03:56 Now here we see an actual picture of what the heart looks like in the body. This is a nuclear magnetic resonance image. You can see the black on either side are the lungs and you can see the heart. Notice how close the heart is to the breast bone. The breast bone is up on the top with the spine in the back. Interestingly enough, the right ventricle is the ventricle which is most close to the breast bone with the left ventricle being slightly behind and you can see also where the aorta comes out very, very close to the spine. So this is the real anatomical heart as opposed to the diagrams we have looked at before. Let's talk a little bit about the function of the heart. When the heart beats, there is a sudden increase in blood pressure in both the aorta and the pulmonary artery.

    04:57 And then as the blood travels through the circulation, the pressure falls until the blood arrives in the capillaries and then eventually in the veins. What you see here are three diagrams. First of all, as you might expect the cross sectional area of the cardiovascular system is greatest in the capillaries because every cell in the body has to be close to a capillary. So whereas the aorta, in cross section is much less than the surface area of the capillaries and you can see on the right hand side on the upper figure, in the veins there is also much less capacitance compared to the capillaries.

    05:38 The velocity of the blood in the second diagram increases markedly shortly after the ventricle squeeze and then the velocity slows as the blood arrives in the capillaries and then picks up a little bit in the veins but never goes as fast as it does in the arteries. And you can see the pressure curve in the bottom diagram. You can see the oscillation between systole, that is the squeeze of the heart and diastole and then you can see the sudden drop off in pressure in very, very small blood vessels known as arterioles and then the arterioles feed the blood into the capillaries, then they go into venules and then they go into veins and then come back eventually to the heart. The major resistance in the cardiovascular system is in these arterioles and that is where the pressure drops most powerfully. There are nerve connections and circulating autonomic nervous system hormones that regulate the amount of resistance to blood in the arterioles so that you can constrict them and therefore markedly decrease the amount of blood going through the arteriole or you can relax them and increase the amount of blood going through the arteriole. And of course when they constrict then the blood pressure behind that constricted arteriole goes up and when they relax the blood pressure behind it goes down.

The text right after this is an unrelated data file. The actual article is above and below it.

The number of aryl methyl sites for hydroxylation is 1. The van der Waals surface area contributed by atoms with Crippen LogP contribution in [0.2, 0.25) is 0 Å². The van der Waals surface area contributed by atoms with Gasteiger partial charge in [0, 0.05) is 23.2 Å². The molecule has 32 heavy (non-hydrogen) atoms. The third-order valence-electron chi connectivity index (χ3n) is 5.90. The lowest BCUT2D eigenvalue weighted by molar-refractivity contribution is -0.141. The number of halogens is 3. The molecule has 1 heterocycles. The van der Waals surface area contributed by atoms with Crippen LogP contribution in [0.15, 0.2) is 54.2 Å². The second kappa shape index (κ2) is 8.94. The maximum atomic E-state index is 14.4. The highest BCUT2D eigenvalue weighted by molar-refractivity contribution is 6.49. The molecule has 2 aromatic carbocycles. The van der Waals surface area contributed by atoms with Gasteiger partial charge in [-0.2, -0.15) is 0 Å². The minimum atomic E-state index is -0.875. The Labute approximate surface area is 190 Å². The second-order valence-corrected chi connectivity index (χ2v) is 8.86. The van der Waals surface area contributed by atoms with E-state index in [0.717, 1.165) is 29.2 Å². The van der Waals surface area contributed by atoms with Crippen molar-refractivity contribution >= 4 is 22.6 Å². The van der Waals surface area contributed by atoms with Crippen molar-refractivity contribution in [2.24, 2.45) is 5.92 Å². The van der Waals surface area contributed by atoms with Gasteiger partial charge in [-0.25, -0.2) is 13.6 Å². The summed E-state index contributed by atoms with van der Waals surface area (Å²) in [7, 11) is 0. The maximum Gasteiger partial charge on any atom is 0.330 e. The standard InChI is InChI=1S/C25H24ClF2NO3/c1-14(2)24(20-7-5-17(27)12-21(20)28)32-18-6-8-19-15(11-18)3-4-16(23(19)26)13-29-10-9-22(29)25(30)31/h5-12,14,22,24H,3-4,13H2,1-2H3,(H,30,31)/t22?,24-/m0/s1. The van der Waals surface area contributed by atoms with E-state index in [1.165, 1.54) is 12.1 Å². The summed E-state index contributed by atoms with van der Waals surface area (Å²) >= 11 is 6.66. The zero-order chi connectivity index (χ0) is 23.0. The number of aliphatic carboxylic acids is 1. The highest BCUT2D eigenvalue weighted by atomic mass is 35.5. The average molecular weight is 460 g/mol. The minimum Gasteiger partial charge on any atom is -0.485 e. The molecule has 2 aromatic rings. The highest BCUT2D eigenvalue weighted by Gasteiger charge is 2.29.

About the Lecture

    The lecture Components of the Cardiovascular System – Introduction to the Cardiovascular System by Joseph Alpert, MD is from the course Introduction to the Vascular System.


    Included Quiz Questions

    1. Lymph vessels
    2. Veins
    3. Capillaries
    4. Arteries
    1. Aorta
    2. Capillaries
    3. Veins
    4. Lymphatics
    1. Right ventricle
    2. Left ventricle
    3. Aorta
    4. Right atrium
    5. Left atrium
    1. Smooth muscles
    2. Nerves
    3. Arteries
    4. Lymphatics
    5. Veins
    1. pulmonary artery
    2. Pulmonary vein
    3. Superior vena cava
    4. Inferior vena cava
    5. Aorta
    1. Capillaries
    2. Aorta
    3. Pulmonary vein
    4. Inferior vena cava
    5. Pulmonary artery
    1. Capillaries
    2. Venules
    3. Arterioles
    4. Artery
    5. Veins

    Author of lecture Components of the Cardiovascular System – Introduction to the Cardiovascular System

     Joseph Alpert, MD

    Joseph Alpert, MD